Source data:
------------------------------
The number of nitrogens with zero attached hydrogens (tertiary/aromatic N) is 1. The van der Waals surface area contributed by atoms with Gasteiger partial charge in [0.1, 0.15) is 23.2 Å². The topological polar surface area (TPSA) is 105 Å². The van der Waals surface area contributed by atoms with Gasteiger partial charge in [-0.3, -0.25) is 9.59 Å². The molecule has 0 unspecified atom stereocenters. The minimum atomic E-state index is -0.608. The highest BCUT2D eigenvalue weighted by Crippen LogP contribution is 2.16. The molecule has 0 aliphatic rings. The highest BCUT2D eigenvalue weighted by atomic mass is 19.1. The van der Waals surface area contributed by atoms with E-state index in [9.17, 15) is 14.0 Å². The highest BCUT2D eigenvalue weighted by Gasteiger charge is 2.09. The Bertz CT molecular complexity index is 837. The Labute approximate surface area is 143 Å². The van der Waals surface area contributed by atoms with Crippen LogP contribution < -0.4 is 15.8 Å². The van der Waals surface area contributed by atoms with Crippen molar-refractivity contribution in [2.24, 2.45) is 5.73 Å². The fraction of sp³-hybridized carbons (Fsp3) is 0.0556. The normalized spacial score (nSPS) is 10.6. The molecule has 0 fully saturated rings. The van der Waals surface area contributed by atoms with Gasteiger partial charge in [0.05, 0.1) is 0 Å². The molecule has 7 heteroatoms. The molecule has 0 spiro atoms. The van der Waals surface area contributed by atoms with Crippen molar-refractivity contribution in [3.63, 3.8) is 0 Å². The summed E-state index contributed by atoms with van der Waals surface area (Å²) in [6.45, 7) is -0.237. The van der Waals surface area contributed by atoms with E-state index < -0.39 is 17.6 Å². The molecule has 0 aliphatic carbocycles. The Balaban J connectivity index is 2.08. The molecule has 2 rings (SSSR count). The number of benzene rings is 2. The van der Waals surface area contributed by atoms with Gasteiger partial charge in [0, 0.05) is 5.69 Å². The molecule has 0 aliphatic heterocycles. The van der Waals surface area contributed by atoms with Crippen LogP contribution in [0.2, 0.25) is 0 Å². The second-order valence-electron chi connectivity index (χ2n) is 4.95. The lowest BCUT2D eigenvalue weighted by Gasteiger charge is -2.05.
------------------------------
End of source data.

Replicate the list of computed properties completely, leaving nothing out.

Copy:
The number of nitrogens with zero attached hydrogens (tertiary/aromatic N) is 1. The van der Waals surface area contributed by atoms with Gasteiger partial charge in [0.1, 0.15) is 23.2 Å². The topological polar surface area (TPSA) is 105 Å². The van der Waals surface area contributed by atoms with Gasteiger partial charge in [-0.3, -0.25) is 9.59 Å². The molecule has 0 unspecified atom stereocenters. The minimum atomic E-state index is -0.608. The highest BCUT2D eigenvalue weighted by Crippen LogP contribution is 2.16. The molecule has 0 aliphatic rings. The highest BCUT2D eigenvalue weighted by atomic mass is 19.1. The van der Waals surface area contributed by atoms with E-state index in [9.17, 15) is 14.0 Å². The highest BCUT2D eigenvalue weighted by Gasteiger charge is 2.09. The Bertz CT molecular complexity index is 837. The Labute approximate surface area is 143 Å². The van der Waals surface area contributed by atoms with Crippen LogP contribution < -0.4 is 15.8 Å². The van der Waals surface area contributed by atoms with Crippen molar-refractivity contribution in [2.24, 2.45) is 5.73 Å². The fraction of sp³-hybridized carbons (Fsp3) is 0.0556. The normalized spacial score (nSPS) is 10.6. The molecule has 0 fully saturated rings. The van der Waals surface area contributed by atoms with Gasteiger partial charge in [0.05, 0.1) is 0 Å². The molecule has 7 heteroatoms. The molecule has 0 spiro atoms. The van der Waals surface area contributed by atoms with Crippen molar-refractivity contribution in [3.63, 3.8) is 0 Å². The summed E-state index contributed by atoms with van der Waals surface area (Å²) in [6.45, 7) is -0.237. The van der Waals surface area contributed by atoms with E-state index < -0.39 is 17.6 Å². The molecule has 0 aliphatic carbocycles. The Balaban J connectivity index is 2.08. The molecule has 2 rings (SSSR count). The number of benzene rings is 2. The van der Waals surface area contributed by atoms with Gasteiger partial charge in [0, 0.05) is 5.69 Å². The molecule has 0 aliphatic heterocycles. The van der Waals surface area contributed by atoms with Crippen LogP contribution in [0.2, 0.25) is 0 Å². The second-order valence-electron chi connectivity index (χ2n) is 4.95. The lowest BCUT2D eigenvalue weighted by Gasteiger charge is -2.05.